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Frameworks for analysing international construction


  • George Ofori


The international construction market is subject to many dynamic influences that can lead to changes in the volume, mix and distribution of demand and sources of competitiveness. The international construction firm faces several problems: physical, technological, financial, legal, socio-cultural and political. It is important that factors that contribute to the success of firms in this market are clearly understood. This paper considers relevant aspects of international construction. The international performance of construction firms in middle- and low-income countries is compared. The applicability of various analytical frameworks to international construction is then examined. Finally, the implications for future research are considered.

Suggested Citation

  • George Ofori, 2003. "Frameworks for analysing international construction," Construction Management and Economics, Taylor & Francis Journals, vol. 21(4), pages 379-391.
  • Handle: RePEc:taf:conmgt:v:21:y:2003:i:4:p:379-391 DOI: 10.1080/0144619032000049746

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    References listed on IDEAS

    1. Ozlem Oz, 2001. "Sources of competitive advantage of Turkish construction companies in international markets," Construction Management and Economics, Taylor & Francis Journals, vol. 19(2), pages 135-144.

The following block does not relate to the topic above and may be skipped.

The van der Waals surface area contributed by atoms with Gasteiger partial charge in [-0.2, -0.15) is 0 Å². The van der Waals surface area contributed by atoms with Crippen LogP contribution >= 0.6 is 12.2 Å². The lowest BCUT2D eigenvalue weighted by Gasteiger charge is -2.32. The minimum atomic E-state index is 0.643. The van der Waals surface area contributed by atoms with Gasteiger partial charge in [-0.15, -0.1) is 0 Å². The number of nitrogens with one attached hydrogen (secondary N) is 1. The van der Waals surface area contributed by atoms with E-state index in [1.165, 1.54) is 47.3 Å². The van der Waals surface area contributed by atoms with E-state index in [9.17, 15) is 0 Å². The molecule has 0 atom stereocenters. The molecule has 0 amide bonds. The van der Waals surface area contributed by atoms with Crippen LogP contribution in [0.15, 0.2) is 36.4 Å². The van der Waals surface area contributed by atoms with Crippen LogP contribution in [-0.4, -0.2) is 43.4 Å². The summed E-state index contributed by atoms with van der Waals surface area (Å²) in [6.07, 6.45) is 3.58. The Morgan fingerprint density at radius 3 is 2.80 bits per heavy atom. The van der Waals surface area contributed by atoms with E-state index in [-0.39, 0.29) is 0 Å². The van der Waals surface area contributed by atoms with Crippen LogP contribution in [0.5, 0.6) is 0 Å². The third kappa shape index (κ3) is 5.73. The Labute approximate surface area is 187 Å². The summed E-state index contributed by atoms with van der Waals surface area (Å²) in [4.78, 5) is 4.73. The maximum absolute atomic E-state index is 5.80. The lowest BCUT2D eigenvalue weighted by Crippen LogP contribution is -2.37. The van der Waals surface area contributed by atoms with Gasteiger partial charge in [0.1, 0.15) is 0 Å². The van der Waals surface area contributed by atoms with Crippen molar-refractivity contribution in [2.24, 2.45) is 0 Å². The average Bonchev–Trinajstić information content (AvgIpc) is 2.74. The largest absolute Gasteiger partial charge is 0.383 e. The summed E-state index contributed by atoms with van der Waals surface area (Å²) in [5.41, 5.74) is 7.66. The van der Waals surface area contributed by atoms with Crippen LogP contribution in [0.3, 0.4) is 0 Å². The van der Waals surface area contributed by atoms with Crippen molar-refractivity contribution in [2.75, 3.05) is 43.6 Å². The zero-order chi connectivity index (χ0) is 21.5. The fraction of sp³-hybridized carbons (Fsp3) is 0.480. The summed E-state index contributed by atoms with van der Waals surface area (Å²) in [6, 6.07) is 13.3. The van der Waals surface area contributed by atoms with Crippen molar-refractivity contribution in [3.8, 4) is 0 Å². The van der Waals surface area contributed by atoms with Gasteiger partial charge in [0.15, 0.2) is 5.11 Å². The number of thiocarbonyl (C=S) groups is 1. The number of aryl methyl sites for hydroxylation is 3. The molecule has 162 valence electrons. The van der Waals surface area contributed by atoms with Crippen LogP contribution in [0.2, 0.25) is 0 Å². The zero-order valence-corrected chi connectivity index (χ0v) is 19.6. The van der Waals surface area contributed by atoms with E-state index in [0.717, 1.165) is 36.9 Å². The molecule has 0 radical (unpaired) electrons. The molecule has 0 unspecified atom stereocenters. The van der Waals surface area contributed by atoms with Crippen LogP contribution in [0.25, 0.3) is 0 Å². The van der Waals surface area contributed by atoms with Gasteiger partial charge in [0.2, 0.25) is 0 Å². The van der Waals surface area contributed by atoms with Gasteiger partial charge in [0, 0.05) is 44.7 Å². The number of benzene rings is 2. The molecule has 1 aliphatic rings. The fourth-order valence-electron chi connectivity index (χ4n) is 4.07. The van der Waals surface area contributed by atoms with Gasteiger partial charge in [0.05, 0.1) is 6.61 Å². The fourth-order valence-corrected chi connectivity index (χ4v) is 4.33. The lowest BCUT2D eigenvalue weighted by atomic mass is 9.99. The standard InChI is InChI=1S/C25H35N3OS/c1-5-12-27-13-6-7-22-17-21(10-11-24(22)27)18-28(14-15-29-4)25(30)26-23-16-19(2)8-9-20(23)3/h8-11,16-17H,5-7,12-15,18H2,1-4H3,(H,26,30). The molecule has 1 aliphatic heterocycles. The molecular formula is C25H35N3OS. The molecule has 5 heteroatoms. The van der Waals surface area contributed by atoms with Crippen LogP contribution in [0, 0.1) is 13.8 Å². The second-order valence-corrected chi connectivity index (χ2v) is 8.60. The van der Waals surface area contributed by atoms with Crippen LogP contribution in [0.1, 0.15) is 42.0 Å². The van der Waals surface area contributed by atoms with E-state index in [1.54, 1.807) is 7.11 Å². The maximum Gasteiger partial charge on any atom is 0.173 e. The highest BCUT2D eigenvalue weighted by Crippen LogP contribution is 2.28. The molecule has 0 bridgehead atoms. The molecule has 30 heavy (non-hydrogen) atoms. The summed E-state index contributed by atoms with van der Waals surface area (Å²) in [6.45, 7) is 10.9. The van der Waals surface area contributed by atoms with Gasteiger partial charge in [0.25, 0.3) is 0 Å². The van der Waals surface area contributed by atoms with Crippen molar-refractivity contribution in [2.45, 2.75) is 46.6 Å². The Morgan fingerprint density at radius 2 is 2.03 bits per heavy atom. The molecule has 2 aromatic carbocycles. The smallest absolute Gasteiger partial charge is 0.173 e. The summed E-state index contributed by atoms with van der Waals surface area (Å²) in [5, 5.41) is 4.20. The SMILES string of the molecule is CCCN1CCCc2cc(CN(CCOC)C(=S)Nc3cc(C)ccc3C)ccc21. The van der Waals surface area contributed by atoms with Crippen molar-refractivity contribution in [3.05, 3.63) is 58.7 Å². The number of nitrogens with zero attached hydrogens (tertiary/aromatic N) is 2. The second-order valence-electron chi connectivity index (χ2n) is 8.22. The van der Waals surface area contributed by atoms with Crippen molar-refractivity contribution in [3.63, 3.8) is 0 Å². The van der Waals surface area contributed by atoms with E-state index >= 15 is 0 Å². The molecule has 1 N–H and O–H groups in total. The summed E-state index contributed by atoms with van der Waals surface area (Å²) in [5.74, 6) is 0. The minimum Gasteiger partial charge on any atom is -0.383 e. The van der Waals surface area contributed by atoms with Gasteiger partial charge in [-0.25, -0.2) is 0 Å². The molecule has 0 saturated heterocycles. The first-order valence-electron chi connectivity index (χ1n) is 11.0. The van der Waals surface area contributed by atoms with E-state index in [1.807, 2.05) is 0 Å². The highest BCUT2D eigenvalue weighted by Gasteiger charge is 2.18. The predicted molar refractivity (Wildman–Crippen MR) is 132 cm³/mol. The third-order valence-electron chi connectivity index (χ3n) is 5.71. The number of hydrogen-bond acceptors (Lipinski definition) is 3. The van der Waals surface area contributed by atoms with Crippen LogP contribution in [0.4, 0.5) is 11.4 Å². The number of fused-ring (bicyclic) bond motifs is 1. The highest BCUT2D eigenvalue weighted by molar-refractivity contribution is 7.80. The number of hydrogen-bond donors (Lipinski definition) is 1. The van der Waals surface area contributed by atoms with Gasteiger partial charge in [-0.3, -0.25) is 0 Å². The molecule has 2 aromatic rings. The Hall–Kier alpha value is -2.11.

2. Chang Moon, H. & Rugman, Alan M. & Verbeke, Alain, 1998. "A generalized double diamond approach to the global competitiveness of Korea and Singapore," International Business Review, Elsevier, vol. 7(2), pages 135-150, April.
    3. George Ofori, 2000. "Globalization and construction industry development: research opportunities," Construction Management and Economics, Taylor & Francis Journals, vol. 18(3), pages 257-262.
    4. Hammer, Michael & Champy, James, 1993. "Reengineering the corporation: A manifesto for business revolution," Business Horizons, Elsevier, vol. 36(5), pages 90-91.
    5. Dunning, John H., 2000. "The eclectic paradigm as an envelope for economic and business theories of MNE activity," International Business Review, Elsevier, vol. 9(2), pages 163-190, April.
    6. John Raftery & Bernie Pasadilla & Y. H. Chiang & Eddie Hui & Bo-Sin Tang, 1998. "Globalization and construction industry development: implications of recent developments in the construction sector in Asia," Construction Management and Economics, Taylor & Francis Journals, vol. 16(6), pages 729-737.
    7. Kim, Sooyong, 1988. "The Korean Construction Industry as an Exporter of Services," World Bank Economic Review, World Bank Group, vol. 2(2), pages 225-238, May.
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    Cited by:

    1. Chan, Edwin H.W. & Qian, Queena K. & Lam, Patrick T.I., 2009. "The market for green building in developed Asian cities--the perspectives of building designers," Energy Policy, Elsevier, vol. 37(8), pages 3061-3070, August.
    2. Osabutey, Ellis L.C. & Williams, Karen & Debrah, Yaw A., 2014. "The potential for technology and knowledge transfers between foreign and local firms: A study of the construction industry in Ghana," Journal of World Business, Elsevier, vol. 49(4), pages 560-571.
    3. Irem Dikmen & M. Talat Birgonul, 2006. "A review of international construction research: Ranko Bon's contribution," Construction Management and Economics, Taylor & Francis Journals, vol. 24(7), pages 725-733.


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